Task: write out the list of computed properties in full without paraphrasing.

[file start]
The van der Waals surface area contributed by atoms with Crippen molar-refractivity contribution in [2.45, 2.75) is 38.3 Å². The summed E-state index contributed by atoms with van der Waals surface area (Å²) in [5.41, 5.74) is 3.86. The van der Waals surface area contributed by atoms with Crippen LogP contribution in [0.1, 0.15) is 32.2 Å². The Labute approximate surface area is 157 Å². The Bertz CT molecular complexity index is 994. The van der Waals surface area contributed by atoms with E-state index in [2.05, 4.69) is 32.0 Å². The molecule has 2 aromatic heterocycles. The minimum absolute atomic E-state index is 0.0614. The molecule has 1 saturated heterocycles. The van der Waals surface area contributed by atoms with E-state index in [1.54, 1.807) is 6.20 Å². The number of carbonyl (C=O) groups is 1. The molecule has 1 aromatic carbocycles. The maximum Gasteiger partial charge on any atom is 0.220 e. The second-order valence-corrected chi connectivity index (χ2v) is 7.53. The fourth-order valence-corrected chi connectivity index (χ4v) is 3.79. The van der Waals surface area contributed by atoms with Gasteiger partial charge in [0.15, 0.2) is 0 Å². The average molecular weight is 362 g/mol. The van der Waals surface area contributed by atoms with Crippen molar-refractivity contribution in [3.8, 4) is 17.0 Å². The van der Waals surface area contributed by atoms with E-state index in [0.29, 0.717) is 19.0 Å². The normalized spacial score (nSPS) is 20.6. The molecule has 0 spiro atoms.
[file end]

The van der Waals surface area contributed by atoms with Crippen molar-refractivity contribution in [2.45, 2.75) is 38.3 Å². The summed E-state index contributed by atoms with van der Waals surface area (Å²) in [5.41, 5.74) is 3.86. The van der Waals surface area contributed by atoms with Crippen LogP contribution in [0.1, 0.15) is 32.2 Å². The Labute approximate surface area is 157 Å². The Bertz CT molecular complexity index is 994. The van der Waals surface area contributed by atoms with E-state index in [2.05, 4.69) is 32.0 Å². The molecule has 2 aromatic heterocycles. The minimum absolute atomic E-state index is 0.0614. The molecule has 1 saturated heterocycles. The van der Waals surface area contributed by atoms with E-state index in [1.54, 1.807) is 6.20 Å². The number of carbonyl (C=O) groups is 1. The molecule has 1 aromatic carbocycles. The maximum Gasteiger partial charge on any atom is 0.220 e. The second-order valence-corrected chi connectivity index (χ2v) is 7.53. The fourth-order valence-corrected chi connectivity index (χ4v) is 3.79. The van der Waals surface area contributed by atoms with Gasteiger partial charge in [0.15, 0.2) is 0 Å². The average molecular weight is 362 g/mol. The van der Waals surface area contributed by atoms with Crippen molar-refractivity contribution in [3.8, 4) is 17.0 Å². The van der Waals surface area contributed by atoms with E-state index in [0.29, 0.717) is 19.0 Å². The normalized spacial score (nSPS) is 20.6. The molecule has 0 spiro atoms.